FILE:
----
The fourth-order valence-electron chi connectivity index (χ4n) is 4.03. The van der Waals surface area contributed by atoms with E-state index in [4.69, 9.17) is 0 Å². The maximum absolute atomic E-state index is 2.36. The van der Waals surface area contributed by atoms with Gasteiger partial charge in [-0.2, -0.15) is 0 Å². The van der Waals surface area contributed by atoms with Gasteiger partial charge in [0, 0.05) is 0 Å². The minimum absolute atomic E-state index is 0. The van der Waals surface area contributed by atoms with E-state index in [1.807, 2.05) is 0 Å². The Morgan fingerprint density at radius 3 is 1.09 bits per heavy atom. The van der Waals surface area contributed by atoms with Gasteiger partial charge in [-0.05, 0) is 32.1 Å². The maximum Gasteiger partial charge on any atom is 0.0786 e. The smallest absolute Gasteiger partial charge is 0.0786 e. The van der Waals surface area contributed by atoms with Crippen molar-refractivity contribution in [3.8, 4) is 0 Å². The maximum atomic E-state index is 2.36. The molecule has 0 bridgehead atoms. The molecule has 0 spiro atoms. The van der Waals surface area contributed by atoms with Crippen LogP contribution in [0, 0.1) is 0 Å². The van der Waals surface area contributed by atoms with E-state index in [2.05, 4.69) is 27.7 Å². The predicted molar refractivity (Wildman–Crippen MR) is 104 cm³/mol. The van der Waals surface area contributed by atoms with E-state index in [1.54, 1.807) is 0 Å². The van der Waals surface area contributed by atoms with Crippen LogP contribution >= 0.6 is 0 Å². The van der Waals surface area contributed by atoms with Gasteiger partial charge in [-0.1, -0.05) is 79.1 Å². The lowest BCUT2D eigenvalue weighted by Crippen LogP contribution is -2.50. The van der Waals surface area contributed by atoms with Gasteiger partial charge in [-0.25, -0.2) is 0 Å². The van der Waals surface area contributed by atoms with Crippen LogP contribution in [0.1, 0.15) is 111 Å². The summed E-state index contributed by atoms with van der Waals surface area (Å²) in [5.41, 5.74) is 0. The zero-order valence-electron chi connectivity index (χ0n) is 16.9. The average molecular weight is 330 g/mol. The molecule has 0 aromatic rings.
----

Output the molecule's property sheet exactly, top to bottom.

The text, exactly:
The fourth-order valence-electron chi connectivity index (χ4n) is 4.03. The van der Waals surface area contributed by atoms with E-state index in [4.69, 9.17) is 0 Å². The maximum absolute atomic E-state index is 2.36. The van der Waals surface area contributed by atoms with Gasteiger partial charge in [-0.2, -0.15) is 0 Å². The van der Waals surface area contributed by atoms with Gasteiger partial charge in [0, 0.05) is 0 Å². The minimum absolute atomic E-state index is 0. The van der Waals surface area contributed by atoms with E-state index in [1.807, 2.05) is 0 Å². The Morgan fingerprint density at radius 3 is 1.09 bits per heavy atom. The van der Waals surface area contributed by atoms with Gasteiger partial charge in [-0.05, 0) is 32.1 Å². The maximum Gasteiger partial charge on any atom is 0.0786 e. The smallest absolute Gasteiger partial charge is 0.0786 e. The van der Waals surface area contributed by atoms with Crippen molar-refractivity contribution in [3.8, 4) is 0 Å². The maximum atomic E-state index is 2.36. The molecule has 0 bridgehead atoms. The molecule has 0 spiro atoms. The van der Waals surface area contributed by atoms with Crippen LogP contribution in [0, 0.1) is 0 Å². The van der Waals surface area contributed by atoms with E-state index in [2.05, 4.69) is 27.7 Å². The predicted molar refractivity (Wildman–Crippen MR) is 104 cm³/mol. The van der Waals surface area contributed by atoms with E-state index in [1.54, 1.807) is 0 Å². The van der Waals surface area contributed by atoms with Crippen LogP contribution >= 0.6 is 0 Å². The van der Waals surface area contributed by atoms with Gasteiger partial charge in [-0.1, -0.05) is 79.1 Å². The lowest BCUT2D eigenvalue weighted by Crippen LogP contribution is -2.50. The van der Waals surface area contributed by atoms with Gasteiger partial charge in [-0.25, -0.2) is 0 Å². The van der Waals surface area contributed by atoms with Crippen LogP contribution in [0.1, 0.15) is 111 Å². The summed E-state index contributed by atoms with van der Waals surface area (Å²) in [5.41, 5.74) is 0. The zero-order valence-electron chi connectivity index (χ0n) is 16.9. The average molecular weight is 330 g/mol. The molecule has 0 aromatic rings.